Did you know that more than one out of every five Mexicans who are fans of Football (or American Football, as it is called down there to avoid confusion with fútbol/soccer) is a Dallas Cowboys fan as well?
To understand the appeal of the Cowboys, we have to start it all by getting a sense of history of football in Mexico. Unlike what some may think, football has a very long tradition as a college sport in Mexico dating to the 1920s and 30s, decades that saw the formation of the two most important and traditional teams in Mexico: Pumas and Burros Blancos (White donkeys). They had such a popular rivalry that some movies were shot with the sport used as a plot element (one of them being some sort of Romeo and Juliette storyline with "Romeo" being a running back for the Burros Blancos and Juliette being the cousin of the starting QB for the Pumas).
Fast forward to the end of the sixties. Tex Schramm, looking to expand the appeal of the Cowboys, caught wind of the ongoing interest for football in Mexico, and decided to expands the team's reach, by allowing some Mexican radio stations to link to the live feed provided by some Spanish-only radio stations in the U.S.. As the audience grew, a Mexican TV station requested in the early 70s the rights to air the NFL in Mexico. The NFL, determining there could be a significant market to nurture, decided to allow the station to air only NFC matches, with the hope that the competing TV consortium in the country would request the rights for the AFC. For about two years, Canal 13 (name of the station) went as the sole channel to air football in Mexico. During this time, and since the Cowboys had already gone to the Super Bowl twice, the people in charge of programming decided that the match they would air every week would involve the Cowboys, as they figured a winning team would increase the appeal of the sport to a TV audience. People got to watch every week the heroics of Roger Staubach, Randy White, Too Tall Jones, Tony Dorsett and countless others (among them two Mexican kickers: Efren Herrera and Rafael Septién), and fell in love with America's team... a love affair that continues to this day.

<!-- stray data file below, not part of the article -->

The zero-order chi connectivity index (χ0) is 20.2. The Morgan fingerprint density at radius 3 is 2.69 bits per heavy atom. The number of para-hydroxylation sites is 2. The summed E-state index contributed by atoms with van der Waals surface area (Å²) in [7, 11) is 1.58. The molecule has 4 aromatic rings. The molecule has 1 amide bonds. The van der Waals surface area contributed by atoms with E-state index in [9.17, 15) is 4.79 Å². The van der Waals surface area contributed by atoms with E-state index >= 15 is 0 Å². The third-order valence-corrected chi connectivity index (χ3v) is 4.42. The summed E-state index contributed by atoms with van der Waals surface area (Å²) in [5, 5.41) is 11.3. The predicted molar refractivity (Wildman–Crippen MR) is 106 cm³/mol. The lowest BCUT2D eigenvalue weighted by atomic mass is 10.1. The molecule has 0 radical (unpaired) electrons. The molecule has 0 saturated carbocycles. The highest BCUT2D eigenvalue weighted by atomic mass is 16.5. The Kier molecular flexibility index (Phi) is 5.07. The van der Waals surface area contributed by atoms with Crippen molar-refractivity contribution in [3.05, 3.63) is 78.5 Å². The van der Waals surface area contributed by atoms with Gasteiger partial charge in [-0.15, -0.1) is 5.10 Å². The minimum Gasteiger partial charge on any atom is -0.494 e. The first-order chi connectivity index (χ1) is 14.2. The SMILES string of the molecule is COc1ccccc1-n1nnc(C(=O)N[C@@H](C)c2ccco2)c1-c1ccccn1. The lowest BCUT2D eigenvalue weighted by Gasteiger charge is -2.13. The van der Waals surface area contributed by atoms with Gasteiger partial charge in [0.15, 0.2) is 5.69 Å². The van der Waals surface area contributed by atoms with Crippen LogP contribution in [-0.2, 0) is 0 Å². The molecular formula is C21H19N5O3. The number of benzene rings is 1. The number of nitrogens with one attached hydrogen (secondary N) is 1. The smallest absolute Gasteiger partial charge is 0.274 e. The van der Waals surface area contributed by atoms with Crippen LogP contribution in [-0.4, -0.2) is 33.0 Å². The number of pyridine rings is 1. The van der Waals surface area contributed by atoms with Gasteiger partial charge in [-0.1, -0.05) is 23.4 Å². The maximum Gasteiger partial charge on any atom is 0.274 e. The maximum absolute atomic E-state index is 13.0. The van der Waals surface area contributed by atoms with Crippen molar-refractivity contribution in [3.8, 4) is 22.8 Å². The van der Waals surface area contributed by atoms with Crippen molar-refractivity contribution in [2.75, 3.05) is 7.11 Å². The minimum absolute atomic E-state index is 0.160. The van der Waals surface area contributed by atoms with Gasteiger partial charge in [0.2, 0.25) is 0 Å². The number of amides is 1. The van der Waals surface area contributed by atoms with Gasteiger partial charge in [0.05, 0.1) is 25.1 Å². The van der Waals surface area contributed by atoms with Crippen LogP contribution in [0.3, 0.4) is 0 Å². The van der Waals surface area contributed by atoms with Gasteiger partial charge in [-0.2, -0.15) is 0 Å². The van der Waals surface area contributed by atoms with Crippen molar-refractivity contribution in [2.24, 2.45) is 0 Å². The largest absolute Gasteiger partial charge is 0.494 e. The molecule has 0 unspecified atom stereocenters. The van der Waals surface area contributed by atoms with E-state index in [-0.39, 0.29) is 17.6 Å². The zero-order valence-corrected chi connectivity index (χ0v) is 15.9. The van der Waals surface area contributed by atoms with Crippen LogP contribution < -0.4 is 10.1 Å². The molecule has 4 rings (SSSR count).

As a side note, two years later, Televisa (the name of the other TV consortium in Mexico) started airing AFC matches, focusing on the Steelers as their main team (remember, this was the 70s), and a rivalry was born, further fueled by three super bowls. So popular has been that rivalry in Mexico, some of the local newscasts and blogs will call any Dallas-Pittsburgh match "Mexican Bowl". It is fair to say that rivalry is far more meaningful for the Mexican fan that the ones Dallas has with the Redskins, Giants or the Eagles.